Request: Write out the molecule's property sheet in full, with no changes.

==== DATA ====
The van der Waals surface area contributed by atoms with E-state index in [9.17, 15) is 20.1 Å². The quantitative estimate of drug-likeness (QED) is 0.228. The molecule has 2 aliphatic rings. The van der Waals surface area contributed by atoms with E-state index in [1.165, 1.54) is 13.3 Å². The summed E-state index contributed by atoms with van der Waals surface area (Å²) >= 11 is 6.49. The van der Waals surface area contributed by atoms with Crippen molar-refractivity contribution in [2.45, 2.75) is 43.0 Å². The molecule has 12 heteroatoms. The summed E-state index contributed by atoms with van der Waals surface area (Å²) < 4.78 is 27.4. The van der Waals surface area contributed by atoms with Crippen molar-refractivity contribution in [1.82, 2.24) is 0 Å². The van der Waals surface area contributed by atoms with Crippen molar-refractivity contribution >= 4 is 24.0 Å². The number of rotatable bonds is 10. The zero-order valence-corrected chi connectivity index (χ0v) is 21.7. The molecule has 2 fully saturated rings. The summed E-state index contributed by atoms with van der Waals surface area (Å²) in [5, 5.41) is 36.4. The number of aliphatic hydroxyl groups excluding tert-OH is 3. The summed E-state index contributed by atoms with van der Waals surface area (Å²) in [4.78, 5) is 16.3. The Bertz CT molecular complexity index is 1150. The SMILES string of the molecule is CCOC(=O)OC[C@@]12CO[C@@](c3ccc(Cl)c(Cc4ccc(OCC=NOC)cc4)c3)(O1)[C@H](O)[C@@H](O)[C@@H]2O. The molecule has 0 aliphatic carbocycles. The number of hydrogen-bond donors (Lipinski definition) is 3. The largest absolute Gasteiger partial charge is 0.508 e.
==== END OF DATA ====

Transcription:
The van der Waals surface area contributed by atoms with E-state index in [9.17, 15) is 20.1 Å². The quantitative estimate of drug-likeness (QED) is 0.228. The molecule has 2 aliphatic rings. The van der Waals surface area contributed by atoms with E-state index in [1.165, 1.54) is 13.3 Å². The summed E-state index contributed by atoms with van der Waals surface area (Å²) >= 11 is 6.49. The van der Waals surface area contributed by atoms with Crippen molar-refractivity contribution in [2.45, 2.75) is 43.0 Å². The molecule has 12 heteroatoms. The summed E-state index contributed by atoms with van der Waals surface area (Å²) < 4.78 is 27.4. The van der Waals surface area contributed by atoms with Crippen molar-refractivity contribution in [1.82, 2.24) is 0 Å². The van der Waals surface area contributed by atoms with Crippen molar-refractivity contribution >= 4 is 24.0 Å². The number of rotatable bonds is 10. The zero-order valence-corrected chi connectivity index (χ0v) is 21.7. The molecule has 2 fully saturated rings. The summed E-state index contributed by atoms with van der Waals surface area (Å²) in [5, 5.41) is 36.4. The number of aliphatic hydroxyl groups excluding tert-OH is 3. The summed E-state index contributed by atoms with van der Waals surface area (Å²) in [4.78, 5) is 16.3. The Bertz CT molecular complexity index is 1150. The SMILES string of the molecule is CCOC(=O)OC[C@@]12CO[C@@](c3ccc(Cl)c(Cc4ccc(OCC=NOC)cc4)c3)(O1)[C@H](O)[C@@H](O)[C@@H]2O. The molecule has 0 aliphatic carbocycles. The number of hydrogen-bond donors (Lipinski definition) is 3. The largest absolute Gasteiger partial charge is 0.508 e.